Austin’s real estate market remains a significant bright spot among many U.S. metro areas that continue to struggle. I have written many times over the past year about the health of the Austin/Central Texas economy. I have also pointed out that we are not without challenges, and that difficulties in other cities and states affect us here. Nonetheless, I trust this recap will be informative, and helpful as you consider the current market position of your Central Texas home, or your plans to purchase a home.
First, compare monthly sales in each of the past three years (visible in longer term context at www.AustinMarketDashboard.com). Obviously, all of 2008 and the first eight months of 2009 were substantially below the same periods in 2007. Since most economists agree that the “Great Recession” began in 4Q ’07, that makes sense. Note, however, that by September 2009 monthly residential sales were nearly equal to those in 2007. They were even slightly higher by October 2009.
Next, the chart below shows average monthly listing inventory for our metro area increased 6% from December 2008 through December 2009, while unit sales increased just 2%.
Obviously, if you’re a seller in this market, you would have preferred that sales growth outpaced inventory growth, but compared to what markets in California, Arizona, Nevada, Florida, and Michigan experienced over the same period, this was a strong performance. On the other hand, buyers in our market have not generally held the strong position that bargain hunters in those states have found.
This chart shows a 10% decline in how long listing inventory would last based on the pace of sales each month. Significantly, the time on market — i.e., average days on market — did not vary much over the past year, staying between 75 days and 90 days with rare exceptions. Sellers in the “problem” markets around the country would be extremely happy to see homes moving in an average of 90 days. Note that the “months of inventory” calculation uses only 30 days of sales, so month-to-month variations can be exaggerated.
So how does the market look today? Here’s a snapshot using three months’ sales, which smooths the “months of inventory” calculation somewhat:
Finally, note this summary of monthly inventory and average days on market:
This chart shows 9,092 active listings, and a total of 4,391 closed sales over the past three months — 1,463 per month on average. At that pace, current listing inventory would last 6.2 months. Statistically, these are “balanced” market conditions in which neither buyer nor seller holds a strong advantage. A total of 1,866 homes under contract (30-40 days’ “yes” decisions), indicates that demand has remained fairly stable or strengthened slightly through the holidays.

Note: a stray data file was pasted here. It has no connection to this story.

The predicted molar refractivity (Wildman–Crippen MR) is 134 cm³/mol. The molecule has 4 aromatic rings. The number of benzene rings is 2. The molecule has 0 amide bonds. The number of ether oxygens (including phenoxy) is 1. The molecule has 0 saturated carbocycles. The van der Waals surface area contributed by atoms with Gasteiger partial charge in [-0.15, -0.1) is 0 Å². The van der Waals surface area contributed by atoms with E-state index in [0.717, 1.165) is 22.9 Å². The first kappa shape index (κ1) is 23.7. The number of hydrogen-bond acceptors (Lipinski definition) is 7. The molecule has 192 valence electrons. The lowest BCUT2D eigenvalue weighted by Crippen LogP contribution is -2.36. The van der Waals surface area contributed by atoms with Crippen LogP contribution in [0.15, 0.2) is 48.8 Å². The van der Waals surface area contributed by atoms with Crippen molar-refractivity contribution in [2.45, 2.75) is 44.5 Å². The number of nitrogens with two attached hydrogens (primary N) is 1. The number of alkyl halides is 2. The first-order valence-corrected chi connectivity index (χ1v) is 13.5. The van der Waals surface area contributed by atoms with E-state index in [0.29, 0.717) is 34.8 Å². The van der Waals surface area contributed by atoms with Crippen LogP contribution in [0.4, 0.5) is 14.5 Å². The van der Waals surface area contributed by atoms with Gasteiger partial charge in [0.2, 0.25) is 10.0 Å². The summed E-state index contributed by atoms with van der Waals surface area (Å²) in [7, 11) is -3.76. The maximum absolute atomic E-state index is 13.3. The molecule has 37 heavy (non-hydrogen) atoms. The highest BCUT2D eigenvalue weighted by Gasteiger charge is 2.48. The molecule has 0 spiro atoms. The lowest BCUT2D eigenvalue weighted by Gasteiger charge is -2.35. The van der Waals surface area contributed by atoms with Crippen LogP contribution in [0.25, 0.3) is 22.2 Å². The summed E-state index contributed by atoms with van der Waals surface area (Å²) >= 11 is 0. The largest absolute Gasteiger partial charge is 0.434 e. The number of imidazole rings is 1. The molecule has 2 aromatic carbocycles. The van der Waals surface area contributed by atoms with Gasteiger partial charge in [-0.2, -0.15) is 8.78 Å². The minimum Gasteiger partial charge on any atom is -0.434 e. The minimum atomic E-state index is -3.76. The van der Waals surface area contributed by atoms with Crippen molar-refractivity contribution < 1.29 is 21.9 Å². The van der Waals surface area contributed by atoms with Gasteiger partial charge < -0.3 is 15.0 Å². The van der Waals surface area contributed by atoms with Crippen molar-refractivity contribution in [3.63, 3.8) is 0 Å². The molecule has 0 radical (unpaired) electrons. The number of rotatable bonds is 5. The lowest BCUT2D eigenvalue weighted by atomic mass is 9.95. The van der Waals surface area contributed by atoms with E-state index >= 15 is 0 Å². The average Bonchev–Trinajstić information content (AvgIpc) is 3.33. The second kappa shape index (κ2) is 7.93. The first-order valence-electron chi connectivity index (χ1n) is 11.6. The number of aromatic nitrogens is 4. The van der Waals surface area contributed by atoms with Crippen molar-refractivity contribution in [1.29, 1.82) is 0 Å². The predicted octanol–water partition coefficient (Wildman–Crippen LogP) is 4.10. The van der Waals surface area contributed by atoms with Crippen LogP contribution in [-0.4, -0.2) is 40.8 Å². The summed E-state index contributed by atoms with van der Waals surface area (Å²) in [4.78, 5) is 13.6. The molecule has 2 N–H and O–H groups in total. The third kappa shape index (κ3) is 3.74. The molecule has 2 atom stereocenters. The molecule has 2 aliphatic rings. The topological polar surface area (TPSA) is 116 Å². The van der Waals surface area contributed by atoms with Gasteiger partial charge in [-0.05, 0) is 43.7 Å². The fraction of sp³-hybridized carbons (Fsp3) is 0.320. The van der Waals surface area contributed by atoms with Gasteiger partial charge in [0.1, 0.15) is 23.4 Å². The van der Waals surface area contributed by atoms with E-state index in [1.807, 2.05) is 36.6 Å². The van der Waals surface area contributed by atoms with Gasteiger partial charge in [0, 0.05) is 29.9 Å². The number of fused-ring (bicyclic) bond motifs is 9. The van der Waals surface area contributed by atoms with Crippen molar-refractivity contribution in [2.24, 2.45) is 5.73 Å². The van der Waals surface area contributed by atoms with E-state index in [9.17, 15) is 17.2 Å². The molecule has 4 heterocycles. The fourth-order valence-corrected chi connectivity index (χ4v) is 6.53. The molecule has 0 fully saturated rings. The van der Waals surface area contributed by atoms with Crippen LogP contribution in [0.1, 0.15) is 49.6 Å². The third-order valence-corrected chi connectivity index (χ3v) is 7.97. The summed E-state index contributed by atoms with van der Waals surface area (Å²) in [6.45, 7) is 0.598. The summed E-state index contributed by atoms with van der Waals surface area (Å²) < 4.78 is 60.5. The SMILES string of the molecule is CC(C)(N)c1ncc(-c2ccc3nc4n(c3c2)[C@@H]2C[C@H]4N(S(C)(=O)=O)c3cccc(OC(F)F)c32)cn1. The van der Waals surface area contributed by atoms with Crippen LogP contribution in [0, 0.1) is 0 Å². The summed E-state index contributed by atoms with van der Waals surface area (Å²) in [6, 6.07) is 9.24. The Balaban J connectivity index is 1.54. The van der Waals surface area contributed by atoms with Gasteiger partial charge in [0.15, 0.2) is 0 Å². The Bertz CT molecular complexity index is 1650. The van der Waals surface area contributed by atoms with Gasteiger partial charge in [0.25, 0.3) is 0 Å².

One more chart clearly shows the results of this market strength in the most important term to most buyers and sellers — sale price:
The Central Texas real estate market definitely went through a period of “above the trend line” growth in 2006 and 2007, but notice the dramatic migration toward higher prices from 2004 (blue bars) to 2009 (gray bars) in the chart above, even with the recession. As further indication of market balance, note the relatively small discounts (sale price vs. list price) reported over the past 90 days: sale prices averaged 98.4% of list price for properties that sold the fastest down to 95.6% for those that took 120 days or more to sell.
As I have told you in previous market updates and more frequently on my blog, these “average” conditions hide significant variations within our overall market. Some neighborhoods and market segments are textbook “seller’s markets,” with homes selling very quickly at nearly full price (if not higher). Other segments have a year or more of listing inventory — true “buyer’s markets,” where really motivated sellers must make signficant concessions to be successful. If you’re thinking of buying or selling, let’s talk about your situation and the specific market segment that applies. I’m always happy to consult with you about the actual market conditions you need to be aware of, and how best to pursue your objectives.